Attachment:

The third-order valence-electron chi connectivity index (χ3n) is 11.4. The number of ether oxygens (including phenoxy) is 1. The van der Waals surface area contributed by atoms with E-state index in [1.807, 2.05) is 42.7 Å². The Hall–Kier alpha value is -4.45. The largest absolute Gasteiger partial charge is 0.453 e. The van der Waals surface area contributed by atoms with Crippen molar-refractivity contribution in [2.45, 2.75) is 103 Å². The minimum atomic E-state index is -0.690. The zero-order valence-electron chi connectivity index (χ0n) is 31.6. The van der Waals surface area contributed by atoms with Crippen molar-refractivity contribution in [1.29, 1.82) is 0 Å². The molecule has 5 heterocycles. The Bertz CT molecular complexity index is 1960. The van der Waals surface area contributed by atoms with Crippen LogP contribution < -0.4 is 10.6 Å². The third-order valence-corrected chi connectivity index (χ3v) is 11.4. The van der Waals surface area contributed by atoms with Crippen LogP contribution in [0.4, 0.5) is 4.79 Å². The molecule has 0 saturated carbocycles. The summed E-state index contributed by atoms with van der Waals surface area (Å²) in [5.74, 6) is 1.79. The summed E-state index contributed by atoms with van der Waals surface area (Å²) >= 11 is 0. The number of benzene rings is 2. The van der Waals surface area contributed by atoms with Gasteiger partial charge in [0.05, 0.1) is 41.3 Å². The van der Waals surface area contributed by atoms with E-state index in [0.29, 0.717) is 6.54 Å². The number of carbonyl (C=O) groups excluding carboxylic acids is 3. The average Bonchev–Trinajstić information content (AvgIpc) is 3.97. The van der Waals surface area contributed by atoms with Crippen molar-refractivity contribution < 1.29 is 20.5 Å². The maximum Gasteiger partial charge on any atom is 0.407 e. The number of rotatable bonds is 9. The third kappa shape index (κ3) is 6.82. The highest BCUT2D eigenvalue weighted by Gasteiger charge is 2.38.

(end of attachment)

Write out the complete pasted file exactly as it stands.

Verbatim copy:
The third-order valence-electron chi connectivity index (χ3n) is 11.4. The number of ether oxygens (including phenoxy) is 1. The van der Waals surface area contributed by atoms with E-state index in [1.807, 2.05) is 42.7 Å². The Hall–Kier alpha value is -4.45. The largest absolute Gasteiger partial charge is 0.453 e. The van der Waals surface area contributed by atoms with Crippen molar-refractivity contribution in [2.45, 2.75) is 103 Å². The minimum atomic E-state index is -0.690. The zero-order valence-electron chi connectivity index (χ0n) is 31.6. The van der Waals surface area contributed by atoms with Crippen molar-refractivity contribution in [1.29, 1.82) is 0 Å². The molecule has 5 heterocycles. The Bertz CT molecular complexity index is 1960. The van der Waals surface area contributed by atoms with Crippen LogP contribution < -0.4 is 10.6 Å². The third-order valence-corrected chi connectivity index (χ3v) is 11.4. The van der Waals surface area contributed by atoms with Crippen LogP contribution in [0.4, 0.5) is 4.79 Å². The molecule has 0 saturated carbocycles. The summed E-state index contributed by atoms with van der Waals surface area (Å²) in [5.74, 6) is 1.79. The summed E-state index contributed by atoms with van der Waals surface area (Å²) >= 11 is 0. The number of benzene rings is 2. The van der Waals surface area contributed by atoms with Gasteiger partial charge in [0.05, 0.1) is 41.3 Å². The van der Waals surface area contributed by atoms with E-state index in [0.29, 0.717) is 6.54 Å². The number of carbonyl (C=O) groups excluding carboxylic acids is 3. The average Bonchev–Trinajstić information content (AvgIpc) is 3.97. The van der Waals surface area contributed by atoms with Crippen molar-refractivity contribution < 1.29 is 20.5 Å². The maximum Gasteiger partial charge on any atom is 0.407 e. The number of rotatable bonds is 9. The third kappa shape index (κ3) is 6.82. The highest BCUT2D eigenvalue weighted by Gasteiger charge is 2.38.